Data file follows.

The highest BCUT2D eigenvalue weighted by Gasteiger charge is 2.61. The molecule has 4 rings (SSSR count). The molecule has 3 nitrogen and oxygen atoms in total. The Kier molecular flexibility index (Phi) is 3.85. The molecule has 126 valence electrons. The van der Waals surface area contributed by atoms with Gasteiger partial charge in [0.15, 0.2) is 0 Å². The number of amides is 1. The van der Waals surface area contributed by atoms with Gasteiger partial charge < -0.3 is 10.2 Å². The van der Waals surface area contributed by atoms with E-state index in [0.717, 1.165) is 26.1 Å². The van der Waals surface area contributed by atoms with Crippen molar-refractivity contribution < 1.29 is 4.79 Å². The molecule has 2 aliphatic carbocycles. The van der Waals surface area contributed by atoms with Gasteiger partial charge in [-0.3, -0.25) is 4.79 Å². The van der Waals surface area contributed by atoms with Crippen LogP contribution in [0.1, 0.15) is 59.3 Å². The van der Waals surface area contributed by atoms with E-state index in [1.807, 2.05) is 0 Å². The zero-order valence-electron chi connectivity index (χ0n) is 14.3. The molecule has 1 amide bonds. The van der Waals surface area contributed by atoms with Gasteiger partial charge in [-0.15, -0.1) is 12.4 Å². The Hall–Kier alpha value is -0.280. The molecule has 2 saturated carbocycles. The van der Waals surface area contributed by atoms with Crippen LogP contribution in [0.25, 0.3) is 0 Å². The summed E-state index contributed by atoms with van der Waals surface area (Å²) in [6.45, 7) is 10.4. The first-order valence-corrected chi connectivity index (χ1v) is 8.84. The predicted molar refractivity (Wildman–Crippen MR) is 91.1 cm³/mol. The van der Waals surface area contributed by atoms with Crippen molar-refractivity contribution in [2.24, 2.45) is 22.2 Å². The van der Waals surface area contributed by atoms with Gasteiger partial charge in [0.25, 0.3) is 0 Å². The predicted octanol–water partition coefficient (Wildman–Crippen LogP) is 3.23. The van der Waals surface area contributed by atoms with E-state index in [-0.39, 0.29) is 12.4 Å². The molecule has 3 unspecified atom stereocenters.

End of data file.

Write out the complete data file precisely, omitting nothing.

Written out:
The highest BCUT2D eigenvalue weighted by Gasteiger charge is 2.61. The molecule has 4 rings (SSSR count). The molecule has 3 nitrogen and oxygen atoms in total. The Kier molecular flexibility index (Phi) is 3.85. The molecule has 126 valence electrons. The van der Waals surface area contributed by atoms with Gasteiger partial charge in [0.15, 0.2) is 0 Å². The number of amides is 1. The van der Waals surface area contributed by atoms with Gasteiger partial charge < -0.3 is 10.2 Å². The van der Waals surface area contributed by atoms with E-state index in [0.717, 1.165) is 26.1 Å². The van der Waals surface area contributed by atoms with Crippen molar-refractivity contribution < 1.29 is 4.79 Å². The molecule has 2 aliphatic carbocycles. The van der Waals surface area contributed by atoms with Gasteiger partial charge in [-0.3, -0.25) is 4.79 Å². The van der Waals surface area contributed by atoms with Crippen LogP contribution in [0.1, 0.15) is 59.3 Å². The van der Waals surface area contributed by atoms with E-state index in [1.807, 2.05) is 0 Å². The zero-order valence-electron chi connectivity index (χ0n) is 14.3. The molecule has 1 amide bonds. The van der Waals surface area contributed by atoms with Gasteiger partial charge in [-0.15, -0.1) is 12.4 Å². The Hall–Kier alpha value is -0.280. The molecule has 2 saturated carbocycles. The van der Waals surface area contributed by atoms with Crippen LogP contribution in [0.25, 0.3) is 0 Å². The summed E-state index contributed by atoms with van der Waals surface area (Å²) in [6.45, 7) is 10.4. The first-order valence-corrected chi connectivity index (χ1v) is 8.84. The predicted molar refractivity (Wildman–Crippen MR) is 91.1 cm³/mol. The van der Waals surface area contributed by atoms with Crippen molar-refractivity contribution in [2.24, 2.45) is 22.2 Å². The van der Waals surface area contributed by atoms with Gasteiger partial charge in [0.25, 0.3) is 0 Å². The predicted octanol–water partition coefficient (Wildman–Crippen LogP) is 3.23. The van der Waals surface area contributed by atoms with E-state index in [-0.39, 0.29) is 12.4 Å². The molecule has 3 unspecified atom stereocenters.